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Realistic rocks drilling


#1

Is it realistic to think a half inch to one inch deep hole could be
drilled into a stone? (probably granite). A friend has two heart
shaped stones (I am talking rocks) approximately 5 inches in diamater
and she would like to fasten them to the back of a box that would sit
upright. Epoxy by itself would not do it, so I wondered if a hole
could be drilled and a peg epoxied into it to give it support when
suspended. I have read that a diamond bit could be used, but just any
diamond bit? In a flex shaft? In a drill press? Under water? Or is
this more the task of a professional lapidary?

Thanks, Jackie Richards


#2
Is it realistic to think a half inch to one inch deep hole could
be drilled into a stone? (probably granite). 

Most lapidary drills that size are core drills. That wouldn’t help
in this case unless you wanted to chisel out the stone left by the
core drill. I know there are drills for such an operation but I can’t
find them from my usual list of suspects… I mean suppliers. If you
could find one it would probably be pricey ($100 or more). And you
would have to use a drill press and water drip.

What I would suggest is using diamond carving bits. They sell cheap
imported sets on eBay for pretty cheap. Any way, they have some bits
that are about 1/8" in diameter and flat on the bottom. I would
suggest drilling 2-3 holes in each stone then gluing 1/8" dowels or
1/8" steel pins into each stone and mount it that way.

Be sure to use a water drip and drill slowly and pull the bit out
often to let the hole flush with water or you will heat up the bit
and the diamonds will be gone.

Rick Copeland
President Colorado Springs Mineralogical Society
www.csms.us
Silversmith and Lapidary Artisan
Rocky Mountain Wonders
Colorado Springs, Colorado
rockymountainwonders.com


#3
Is it realistic to think a half inch to one inch deep hole could
be drilled into a stone? (probably granite). 

This is how I’ve drilled holes in different rocks althoush I have not
drilled a hole that large or deep. I would imagine you would use a
larger bit. Use a blunt drill bit with diamond grit bonded to the tip
in a rotary tool with an adjustable speed control will work. Do not
use a three-jaw chuck to hold the drill bits. Use collets sized to
fit the drill bit. Place rock in water to cover for cooling so you
are drilling under water. Start with your slowest speed and adjust up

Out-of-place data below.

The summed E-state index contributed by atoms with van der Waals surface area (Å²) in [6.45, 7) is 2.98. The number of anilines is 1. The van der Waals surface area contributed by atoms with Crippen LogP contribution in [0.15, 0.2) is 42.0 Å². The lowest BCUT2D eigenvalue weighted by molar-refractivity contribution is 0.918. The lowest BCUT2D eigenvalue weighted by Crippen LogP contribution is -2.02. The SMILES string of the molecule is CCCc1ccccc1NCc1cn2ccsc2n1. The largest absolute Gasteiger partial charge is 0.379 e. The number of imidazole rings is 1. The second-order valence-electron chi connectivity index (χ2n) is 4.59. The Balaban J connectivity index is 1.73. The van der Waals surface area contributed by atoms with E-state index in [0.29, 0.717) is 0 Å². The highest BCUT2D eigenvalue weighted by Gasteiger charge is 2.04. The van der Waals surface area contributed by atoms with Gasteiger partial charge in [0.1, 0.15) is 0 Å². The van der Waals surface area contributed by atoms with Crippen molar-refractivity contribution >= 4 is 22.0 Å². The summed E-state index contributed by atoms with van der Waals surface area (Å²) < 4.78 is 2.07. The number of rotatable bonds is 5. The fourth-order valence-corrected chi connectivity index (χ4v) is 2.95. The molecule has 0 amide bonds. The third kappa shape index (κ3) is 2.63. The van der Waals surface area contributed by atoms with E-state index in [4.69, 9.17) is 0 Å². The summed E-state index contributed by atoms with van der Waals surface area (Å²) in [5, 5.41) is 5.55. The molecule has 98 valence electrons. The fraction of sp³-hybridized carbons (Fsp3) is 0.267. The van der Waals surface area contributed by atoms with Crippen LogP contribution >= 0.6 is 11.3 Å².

until you burn up a bit. Now you have found the maximum speed for
cutting that stone. Start your holes with the blunt end held at about
a 45-degree angle to the surface. Once the hole is started, you can
drill 90-degree straight down. Slowly rotate the drill around in a
circle. Continue this circular motion until the hole is finished.


#4

Hi Jackie

No not a task for a professional Lapidary, but it might be more
expensive than you want if you don’t use the items often. Yes, pretty
much any diamond or Carbide coated bit would work. Just remember
drilling stone is pretty slow and you can’t use a lot of pressure.
When drilling rock, I have found it better to lift the bit from the
bottom of the work often to let water in and sludge out.

A hand electric drill or drill press may be used, I would use a
hollow core bit for a 1/2 or 1 inch hole, but as you did not say how
thick these items were, I am only guessing they are thick enough to
drill into and break the core out with damage to the hearts. Yes, you
will need a supply of water when you are drilling, otherwise you will
destroy the bit and have to buy more.

Alternate suggestion - Drill smaller holes around the edge, and use
a threaded screw, like a 6 or 8 and drill in 1/2 inch and epoxy, you
could get by with a much smaller bit, but you will have to drill more
holes, but then you could just bolt it on to the box.

Last suggestion - If the stones are that large make a
copper/nickel/brass bezel and drill in from the sides in a couple of
locations and you could use pins to hold it in making a stronger
mechanical bond and less reliance on glue. The copper plate could be
attached to the box by any number of means and the hearts set in.

Sounds like an interesting project, good luck to you and your
friend.

Terry


#5

Core drills that size are available at www.gravescompany.com Get a
good one rather than the cheap ones. Saves a lot of headaches and you